Call on Mayor Bowser to release vacant schools

As supporters of quality public schools, we strongly urge Mayor Bowser to release vacant and under-utilized school buildings to high-performing charter schools, as required by law. This transformative process would close the achievement gap and make DC a model of cross-sector collaboration.

Every student deserves a world-class education. Sign up to share your support for quality education access for all students, and to learn more.

We’re calling for solutions that allow:

· DC families to get off charter school waiting lists;

· Renovation of abandoned buildings to become community assets;

· Charter facilities funds to go to city-owned properties;

· DCPS schools to earn revenue for programs in under-utilized buildings;

· A win-win-win for families, both school sectors, and DC communities.

Today, the waitlist for D.C.'s high-performing public charter schools includes the names of more than 12,000 students. Sign the petition to ask Mayor Bowser to release 1 million square feet of abandoned school buildings, helping charter schools end the list.

Watch the News Segments Covering the Waiting List

WJLA Coverage of the End the List event

WUSA9 Segment on the Waiting List

  • The record of DC charters in improving student performance is at an all-time high. The share of charter students meeting state college- and career-readiness benchmarks (PARCC) has increased every year!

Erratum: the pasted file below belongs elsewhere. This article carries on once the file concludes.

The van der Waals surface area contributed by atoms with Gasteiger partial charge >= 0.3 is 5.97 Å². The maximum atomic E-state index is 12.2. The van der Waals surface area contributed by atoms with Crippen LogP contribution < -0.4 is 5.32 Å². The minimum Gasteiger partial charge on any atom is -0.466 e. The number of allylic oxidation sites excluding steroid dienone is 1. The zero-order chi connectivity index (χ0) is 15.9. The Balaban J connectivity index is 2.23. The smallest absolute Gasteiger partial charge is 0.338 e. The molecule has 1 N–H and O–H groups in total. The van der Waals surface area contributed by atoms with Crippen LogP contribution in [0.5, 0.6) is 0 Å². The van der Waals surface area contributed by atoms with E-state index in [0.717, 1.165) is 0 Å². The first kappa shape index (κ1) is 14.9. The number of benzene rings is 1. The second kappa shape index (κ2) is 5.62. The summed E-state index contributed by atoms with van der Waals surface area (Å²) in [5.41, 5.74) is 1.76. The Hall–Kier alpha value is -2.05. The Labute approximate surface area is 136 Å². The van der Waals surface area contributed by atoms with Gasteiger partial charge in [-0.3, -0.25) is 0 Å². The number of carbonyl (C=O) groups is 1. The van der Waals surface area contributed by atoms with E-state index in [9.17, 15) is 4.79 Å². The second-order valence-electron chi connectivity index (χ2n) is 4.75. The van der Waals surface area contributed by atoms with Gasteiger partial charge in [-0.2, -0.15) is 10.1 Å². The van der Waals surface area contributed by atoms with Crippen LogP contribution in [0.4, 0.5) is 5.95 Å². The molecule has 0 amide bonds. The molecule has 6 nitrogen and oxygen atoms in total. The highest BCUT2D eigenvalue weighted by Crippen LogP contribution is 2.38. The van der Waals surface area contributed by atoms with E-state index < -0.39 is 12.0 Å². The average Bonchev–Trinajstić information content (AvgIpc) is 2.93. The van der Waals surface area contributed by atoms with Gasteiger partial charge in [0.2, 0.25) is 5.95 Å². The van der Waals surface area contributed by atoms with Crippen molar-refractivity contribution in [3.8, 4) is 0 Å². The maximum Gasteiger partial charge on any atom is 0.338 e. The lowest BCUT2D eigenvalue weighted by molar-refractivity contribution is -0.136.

• Charter schools have higher proficiency rates on the state tests than open enrollment DC public schools do among African American students and among those who are considered at-risk — homeless, in foster care, eligible for food stamps or welfare, or overaged and undercredited. 
  • Charter schools have boosted high school graduation rates, which are higher in charters than the city average — both for students as a whole and, significantly, for economically disadvantaged students.

Public Charter School Student Success!

A definitive national study has found that:

  • Compared to district school peers, urban charter school students received approximately 40 additional days of learning in math and 28 additional days of learning in reading
  • Gains more pronounced for minority students from low income backgrounds
  • Black students living in poverty gained 59 additional days in math, and 44 days in reading

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